Incorporating notches in woodworking is something I recommended in a previous article called "Why Wood Notching – Tips and Benefits", but in this article I'm going to cover the step by step process you can use to actually do the job. There are several tools and methods you can choose from to accomplish this task, and I'll be listing them below for your reference:
- Good ol 'hammer and chisel. This method has been around for a very long time, but its presence has not diminished. When all is said and done, power tools can do many things faster, but there are just those times when the job still requires a hammer and chisel.
- Router. By setting the depth on a plunge router to the desired depth, you can simply "plunge" down into the work-piece and quickly remove a uniform depth. But unless you have a template set up, you'll have to stop shy of the outer edge and finish it off by hand – aka hammer and chisel.
- Circular saw. By setting the saw blade to the desired depth and slicing perpendicular to the grain, you can make a series of parallel cuts 2 or 3 millimeters apart. After making the required cuts, you simply "knock" and chisel the thin slices of wood out. Note that this method is only practical when slicing perpendicular to the grain (as cuts parallel to the grain would make the clean removal of remaining slices impractical), and when slicing straight across the board.
- Power drill. This method is only practical when needing to notch out rather deep notches. Any notches under an inch in depth should be done with a router, as there's just more control that way. However, when needing to go deep, there may not be any other way than to use a drill.
All the above methods have one thing in common. That is that they all need a hammer and chisel to finish the job. Ideally, you've tried to set things up so the power tool can do the whole thing, and there are times when this is feasible. If you're not sure the exact same profile repeatedly, you should probably think about rigging up a template of some kind so your router can rip through the entire notch.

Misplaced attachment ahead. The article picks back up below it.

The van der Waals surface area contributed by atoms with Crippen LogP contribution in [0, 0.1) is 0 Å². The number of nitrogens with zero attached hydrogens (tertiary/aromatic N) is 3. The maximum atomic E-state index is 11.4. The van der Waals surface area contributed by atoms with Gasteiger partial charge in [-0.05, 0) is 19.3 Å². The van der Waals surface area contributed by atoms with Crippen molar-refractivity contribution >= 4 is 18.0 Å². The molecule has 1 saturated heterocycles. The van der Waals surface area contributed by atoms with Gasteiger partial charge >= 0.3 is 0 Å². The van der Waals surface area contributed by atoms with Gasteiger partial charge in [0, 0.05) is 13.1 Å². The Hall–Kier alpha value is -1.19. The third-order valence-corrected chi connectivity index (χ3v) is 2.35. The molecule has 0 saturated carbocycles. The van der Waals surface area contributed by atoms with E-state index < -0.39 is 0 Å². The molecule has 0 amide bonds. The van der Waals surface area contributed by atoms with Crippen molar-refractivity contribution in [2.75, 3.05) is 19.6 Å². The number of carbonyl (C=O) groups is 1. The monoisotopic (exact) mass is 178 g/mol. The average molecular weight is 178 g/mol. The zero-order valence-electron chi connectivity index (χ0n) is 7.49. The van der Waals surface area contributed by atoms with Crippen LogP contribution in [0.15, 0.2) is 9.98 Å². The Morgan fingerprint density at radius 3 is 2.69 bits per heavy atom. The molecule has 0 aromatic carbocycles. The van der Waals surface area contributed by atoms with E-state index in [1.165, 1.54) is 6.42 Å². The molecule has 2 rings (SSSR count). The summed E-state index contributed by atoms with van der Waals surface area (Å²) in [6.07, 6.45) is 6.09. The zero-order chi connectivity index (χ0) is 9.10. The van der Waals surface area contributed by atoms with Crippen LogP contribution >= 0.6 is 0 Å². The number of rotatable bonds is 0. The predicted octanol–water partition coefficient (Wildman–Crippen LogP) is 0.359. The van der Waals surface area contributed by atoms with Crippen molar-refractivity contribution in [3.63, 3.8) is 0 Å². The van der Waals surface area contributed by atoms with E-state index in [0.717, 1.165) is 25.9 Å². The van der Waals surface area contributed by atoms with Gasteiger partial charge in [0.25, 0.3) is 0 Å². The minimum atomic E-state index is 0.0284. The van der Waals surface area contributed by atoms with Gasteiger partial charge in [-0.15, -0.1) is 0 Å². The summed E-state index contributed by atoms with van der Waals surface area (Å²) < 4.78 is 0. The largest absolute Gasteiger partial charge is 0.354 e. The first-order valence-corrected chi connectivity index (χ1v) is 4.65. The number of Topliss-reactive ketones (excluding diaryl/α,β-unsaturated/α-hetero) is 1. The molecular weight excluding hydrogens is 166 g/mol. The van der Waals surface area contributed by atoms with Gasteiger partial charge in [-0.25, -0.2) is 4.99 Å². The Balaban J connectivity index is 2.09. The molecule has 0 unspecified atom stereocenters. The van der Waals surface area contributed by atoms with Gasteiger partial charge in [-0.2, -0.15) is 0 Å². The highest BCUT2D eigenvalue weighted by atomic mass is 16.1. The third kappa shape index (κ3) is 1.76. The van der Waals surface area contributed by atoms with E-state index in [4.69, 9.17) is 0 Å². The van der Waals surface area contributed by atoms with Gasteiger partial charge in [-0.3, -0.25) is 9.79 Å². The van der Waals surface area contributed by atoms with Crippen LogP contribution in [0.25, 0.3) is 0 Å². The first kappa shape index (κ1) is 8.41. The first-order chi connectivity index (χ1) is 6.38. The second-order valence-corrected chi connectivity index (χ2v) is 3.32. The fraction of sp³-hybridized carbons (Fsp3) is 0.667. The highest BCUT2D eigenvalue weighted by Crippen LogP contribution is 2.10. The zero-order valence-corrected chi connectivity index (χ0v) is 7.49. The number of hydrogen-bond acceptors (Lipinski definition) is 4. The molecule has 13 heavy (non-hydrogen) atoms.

But in cases where this is not feasible, for any number of reasons, you should be prepared to pull out your good ol 'hammer and chisel. Most carpenters will have several chisels of different sizes and depending on the size of your notch, you'll need to pick one out accordingly. And due to the fact that two bodies will be colliding rather forcefully (hammer hitting chisel), you should work on a table that can take the expected impact without too much "jump".
- Start by measuring and cutting your lines on your work-piece with a cutter knife. That's right, cut your lines. You may already know this technique, but for those who do not, cutting your lines as opposed to drawing them, makes for far more accurate dimensioning. This is of course, limited to lines that will be cut so as to render the damage the cut line caused irrelevant. Pay particular attention when cutting along the grain – it's very easy to get pelled along the grain. The first few passes should be light, gradually increasing in pressure.
- Now you can begin removing the material within the marked lines. My first choice for shallow notches – in the half-inch neighborhood – is the router. Take your router, set the depth, and slowly plunge down into the work-piece. Remove the material as close to the marked line as possible after which you can finish it with a hammer and chisel.
- Being that you made your marks with a cutter knife, you simply place your chisel into the conveniently prepared cut line – another excellent reason for using a cutter knife for marking. This ensures that the outer boundaries of the notch are clean and straight – as that's the part people will be seeing. The base of the notch should be perfectly flat due to the precision of the router with only the edges slightly rough from the chiseling.
And there you have it! If you do not have the luxury of a router or any power tools , you can still incorporate the basic principles above. You'll just have to chisel the whole thing out by hand instead of relying on the amazingly fast and accurate mechanical wonder called the router. Well hey, people have been using hammers and chisels for generations before the advent of power tools and they've gotten along just fine.